Roger Clemens Trail: Jury Finds Legendary Pitcher Not Guilty of Perjury

Richard LangfordCorrespondent IJune 18, 2012

WASHINGTON, DC - JUNE 18:  Former all-star baseball pitcher Roger Clemens becomes emotional while talking to the news media after he was found not guilty on 13 counts of perjury and obstruction outside the Prettyman U.S. Court House June 18, 2012 in Washington, DC. The former Boston Red Sox and New York Yankees pitcher's original trial in 2011 was declared a mistrial after the judge said the prosecution presented inadmissible testimony that prejudiced the jury. A seven-time Cy Young Award winner, Clemens is on trial for making false statements, perjury and obstructing Congress when he testified about steroid use during a February 2008 inquiry by the House Oversight and Government Affairs.  (Photo by Chip Somodevilla/Getty Images)
Chip Somodevilla/Getty Images

On Monday afternoon, legendary MLB pitcher Roger Clemens was found not guilty of all six federal charges he faced in a perjury trial. Jurors had been deliberating on this decision since Tuesday. 

The charges stemmed from alleged lies Clemens told congress under oath regarding the use of performance-enhancing drugs.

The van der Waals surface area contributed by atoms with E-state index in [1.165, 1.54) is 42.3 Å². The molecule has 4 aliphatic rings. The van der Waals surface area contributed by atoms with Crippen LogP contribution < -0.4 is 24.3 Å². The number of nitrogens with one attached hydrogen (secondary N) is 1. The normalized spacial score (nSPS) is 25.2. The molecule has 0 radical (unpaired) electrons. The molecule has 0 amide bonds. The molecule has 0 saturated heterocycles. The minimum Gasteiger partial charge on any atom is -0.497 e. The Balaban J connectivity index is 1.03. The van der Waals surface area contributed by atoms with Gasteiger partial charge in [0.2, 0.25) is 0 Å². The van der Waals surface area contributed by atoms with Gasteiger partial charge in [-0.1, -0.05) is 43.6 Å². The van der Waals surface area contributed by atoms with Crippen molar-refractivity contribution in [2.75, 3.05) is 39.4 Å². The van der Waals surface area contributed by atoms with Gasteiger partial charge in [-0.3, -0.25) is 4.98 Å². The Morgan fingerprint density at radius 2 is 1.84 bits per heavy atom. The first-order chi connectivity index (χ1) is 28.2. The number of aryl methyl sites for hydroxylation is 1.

ESPN's T.J. Quinn passed along the verdict.

#Clemens NOT GUILTY, ALL COUNTS

— T.J. Quinn (@TJQuinnESPN) June 18, 2012

To find Clemens guilty of these obstruction charges, jurors would have had to unanimously concur that at least one of his 13 statements in question for this trial was false or misleading. Obviously, this did not happen. 

This has been a lengthy process. It all began with a congressional hearing in 2008 where Clemens denied taking illegal performance enhancers. His testimony was contradicted by the testimony of others, most notably his former trainer Brian McNamee and former teammate Andy Pettitte. 

This led to a federal grand jury probe into possible perjury on the part of Clemens, which eventually led to two separate trials—the first one declared a mistrial after just two days of testimony. 

The second trial took significantly longer, with 40 witnesses being heard from in total. Given all of that testimony, it is not shocking that two jurors were dismissed for falling asleep during the proceedings.

While it is understandable that congress would do all it could to reinforce the severity of perjury, the incredible devotion to find out if Clemens was cheating has ultimately proven to be a waste of resources. 

However, with the conclusion of this trial, we are one step closer to closing the book on an incredibly tainted era in professional baseball.